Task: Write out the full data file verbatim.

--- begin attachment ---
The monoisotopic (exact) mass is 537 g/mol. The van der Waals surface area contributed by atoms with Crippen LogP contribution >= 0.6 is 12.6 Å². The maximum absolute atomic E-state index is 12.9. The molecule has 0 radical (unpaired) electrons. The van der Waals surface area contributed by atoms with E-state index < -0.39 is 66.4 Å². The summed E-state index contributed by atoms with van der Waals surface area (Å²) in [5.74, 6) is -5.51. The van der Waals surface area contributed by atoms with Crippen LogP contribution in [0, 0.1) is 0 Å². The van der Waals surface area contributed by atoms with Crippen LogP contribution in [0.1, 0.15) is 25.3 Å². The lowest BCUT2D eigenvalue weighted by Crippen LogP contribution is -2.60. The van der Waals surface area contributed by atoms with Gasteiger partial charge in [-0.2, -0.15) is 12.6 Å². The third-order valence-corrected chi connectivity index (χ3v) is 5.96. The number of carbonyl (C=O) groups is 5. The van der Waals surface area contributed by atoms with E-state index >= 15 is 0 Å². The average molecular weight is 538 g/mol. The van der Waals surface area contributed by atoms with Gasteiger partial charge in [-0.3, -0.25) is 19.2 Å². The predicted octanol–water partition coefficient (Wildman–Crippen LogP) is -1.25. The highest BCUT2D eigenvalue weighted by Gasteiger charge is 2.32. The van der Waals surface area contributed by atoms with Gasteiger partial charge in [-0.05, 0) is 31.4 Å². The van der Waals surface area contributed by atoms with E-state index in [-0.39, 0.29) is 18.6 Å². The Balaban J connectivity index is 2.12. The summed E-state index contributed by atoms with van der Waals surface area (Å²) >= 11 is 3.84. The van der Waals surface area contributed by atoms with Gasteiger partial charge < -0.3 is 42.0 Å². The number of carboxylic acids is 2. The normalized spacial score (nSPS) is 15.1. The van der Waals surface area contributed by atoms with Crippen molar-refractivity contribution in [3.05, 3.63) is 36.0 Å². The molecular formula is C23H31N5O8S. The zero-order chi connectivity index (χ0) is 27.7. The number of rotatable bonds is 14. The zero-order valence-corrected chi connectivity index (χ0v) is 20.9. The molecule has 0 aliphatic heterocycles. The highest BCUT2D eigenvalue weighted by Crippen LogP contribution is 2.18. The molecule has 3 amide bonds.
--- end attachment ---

The monoisotopic (exact) mass is 537 g/mol. The van der Waals surface area contributed by atoms with Crippen LogP contribution >= 0.6 is 12.6 Å². The maximum absolute atomic E-state index is 12.9. The molecule has 0 radical (unpaired) electrons. The van der Waals surface area contributed by atoms with E-state index < -0.39 is 66.4 Å². The summed E-state index contributed by atoms with van der Waals surface area (Å²) in [5.74, 6) is -5.51. The van der Waals surface area contributed by atoms with Crippen LogP contribution in [0, 0.1) is 0 Å². The van der Waals surface area contributed by atoms with Crippen LogP contribution in [0.1, 0.15) is 25.3 Å². The lowest BCUT2D eigenvalue weighted by Crippen LogP contribution is -2.60. The van der Waals surface area contributed by atoms with Gasteiger partial charge in [-0.2, -0.15) is 12.6 Å². The third-order valence-corrected chi connectivity index (χ3v) is 5.96. The number of carbonyl (C=O) groups is 5. The van der Waals surface area contributed by atoms with E-state index >= 15 is 0 Å². The average molecular weight is 538 g/mol. The van der Waals surface area contributed by atoms with Gasteiger partial charge in [-0.3, -0.25) is 19.2 Å². The predicted octanol–water partition coefficient (Wildman–Crippen LogP) is -1.25. The highest BCUT2D eigenvalue weighted by Gasteiger charge is 2.32. The van der Waals surface area contributed by atoms with Gasteiger partial charge in [-0.05, 0) is 31.4 Å². The van der Waals surface area contributed by atoms with E-state index in [-0.39, 0.29) is 18.6 Å². The Balaban J connectivity index is 2.12. The summed E-state index contributed by atoms with van der Waals surface area (Å²) >= 11 is 3.84. The van der Waals surface area contributed by atoms with Gasteiger partial charge < -0.3 is 42.0 Å². The number of carboxylic acids is 2. The normalized spacial score (nSPS) is 15.1. The van der Waals surface area contributed by atoms with Crippen molar-refractivity contribution in [3.05, 3.63) is 36.0 Å². The molecular formula is C23H31N5O8S. The zero-order chi connectivity index (χ0) is 27.7. The number of rotatable bonds is 14. The zero-order valence-corrected chi connectivity index (χ0v) is 20.9. The molecule has 0 aliphatic heterocycles. The highest BCUT2D eigenvalue weighted by Crippen LogP contribution is 2.18. The molecule has 3 amide bonds.